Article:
“His team always wants to know as he is growing, are the arteries growing with him? Eventually, he’ll need another procedure someday,” Maria said.

Despite semi-frequent trips to CHOC, Nehemiah is not afraid of doctors because for him, doctor appointments are second nature, according to Maria. Nehemiah has spent so much of his life in and out of CHOC that he refers to it as “My CHOC.”

A few years ago, when Maria was looking for a new job, her personal connection to CHOC was a big factor in her search, she says.

“I felt like CHOC was somewhere I’d want to work because I had so many positive experiences here as a mom. Everybody was very friendly. The nurses were good with all my kids, and with me too,” she said. “I remember that little things went a long way, and I try to bring that to my work here now.”

Learn more about the Heart Institute at CHOC Children's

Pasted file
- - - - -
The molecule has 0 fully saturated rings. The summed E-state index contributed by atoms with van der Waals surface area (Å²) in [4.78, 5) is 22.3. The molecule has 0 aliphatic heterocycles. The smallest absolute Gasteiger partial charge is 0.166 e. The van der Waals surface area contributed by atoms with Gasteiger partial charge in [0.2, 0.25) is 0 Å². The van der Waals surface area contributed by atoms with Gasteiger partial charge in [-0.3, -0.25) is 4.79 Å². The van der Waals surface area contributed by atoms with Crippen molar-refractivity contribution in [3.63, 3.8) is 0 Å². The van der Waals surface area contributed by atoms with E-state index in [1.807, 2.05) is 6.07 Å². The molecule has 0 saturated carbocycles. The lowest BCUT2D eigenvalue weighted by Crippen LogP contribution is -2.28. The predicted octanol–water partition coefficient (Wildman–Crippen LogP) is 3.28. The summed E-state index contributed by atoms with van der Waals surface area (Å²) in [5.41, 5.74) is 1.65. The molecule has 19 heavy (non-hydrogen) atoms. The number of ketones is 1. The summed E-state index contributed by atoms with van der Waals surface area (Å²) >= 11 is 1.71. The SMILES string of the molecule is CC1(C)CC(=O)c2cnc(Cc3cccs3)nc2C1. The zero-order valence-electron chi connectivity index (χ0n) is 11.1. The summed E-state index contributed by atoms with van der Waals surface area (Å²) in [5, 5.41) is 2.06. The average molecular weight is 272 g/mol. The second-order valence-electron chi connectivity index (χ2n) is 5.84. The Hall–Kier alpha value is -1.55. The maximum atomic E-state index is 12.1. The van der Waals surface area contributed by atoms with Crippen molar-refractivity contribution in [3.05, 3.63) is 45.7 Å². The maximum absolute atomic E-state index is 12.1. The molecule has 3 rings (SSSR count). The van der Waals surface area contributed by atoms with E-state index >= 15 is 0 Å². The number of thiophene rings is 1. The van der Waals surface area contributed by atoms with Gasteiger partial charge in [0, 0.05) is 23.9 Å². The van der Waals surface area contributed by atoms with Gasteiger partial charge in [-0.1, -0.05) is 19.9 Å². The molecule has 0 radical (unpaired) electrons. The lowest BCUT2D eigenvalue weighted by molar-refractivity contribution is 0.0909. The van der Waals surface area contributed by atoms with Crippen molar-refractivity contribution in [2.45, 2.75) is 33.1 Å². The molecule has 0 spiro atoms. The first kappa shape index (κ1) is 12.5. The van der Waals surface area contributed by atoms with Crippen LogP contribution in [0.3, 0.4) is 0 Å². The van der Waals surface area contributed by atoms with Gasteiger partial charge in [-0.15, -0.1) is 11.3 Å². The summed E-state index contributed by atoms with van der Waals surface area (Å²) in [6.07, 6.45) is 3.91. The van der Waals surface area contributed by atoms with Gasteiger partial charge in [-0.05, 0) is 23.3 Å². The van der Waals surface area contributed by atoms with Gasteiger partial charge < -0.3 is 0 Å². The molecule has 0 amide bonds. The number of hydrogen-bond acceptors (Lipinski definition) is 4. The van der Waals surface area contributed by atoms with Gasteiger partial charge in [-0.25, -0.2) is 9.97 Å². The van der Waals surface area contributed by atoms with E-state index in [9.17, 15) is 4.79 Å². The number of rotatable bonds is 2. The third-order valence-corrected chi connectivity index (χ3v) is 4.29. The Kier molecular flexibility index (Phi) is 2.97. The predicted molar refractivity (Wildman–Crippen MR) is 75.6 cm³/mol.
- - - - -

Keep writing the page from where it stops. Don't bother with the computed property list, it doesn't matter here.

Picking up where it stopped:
Related posts:

A Surprise Diagnosis of Transposition of the Great Arteries: T.J.’s Story

By Buffy O’Neil, mom of CHOC patient T.J.

When my youngest son T.J. was born, we were so excited to complete our family. His nursery was ready to go and we had picked out the outfit he’d wear home from the hospital. I’d even done genetic testing, and everything about T.J. looked fine.

I wanted to deliver my son at St. Joseph Hospital in Orange because I knew if anything happened, which I didn’t expect it to, CHOC was right next door. I drove all the way to St. Joseph when I was in labor so that we’d be close to CHOC if we needed them.

Even though T.J. was a bigger baby than we anticipated and I had a rough delivery, everything looked fine right after he was born. A minute later he started to turn blue. They thought it was because of the rough delivery. They gave him some oxygen, but he turned blue again. That’s when we knew something was wrong.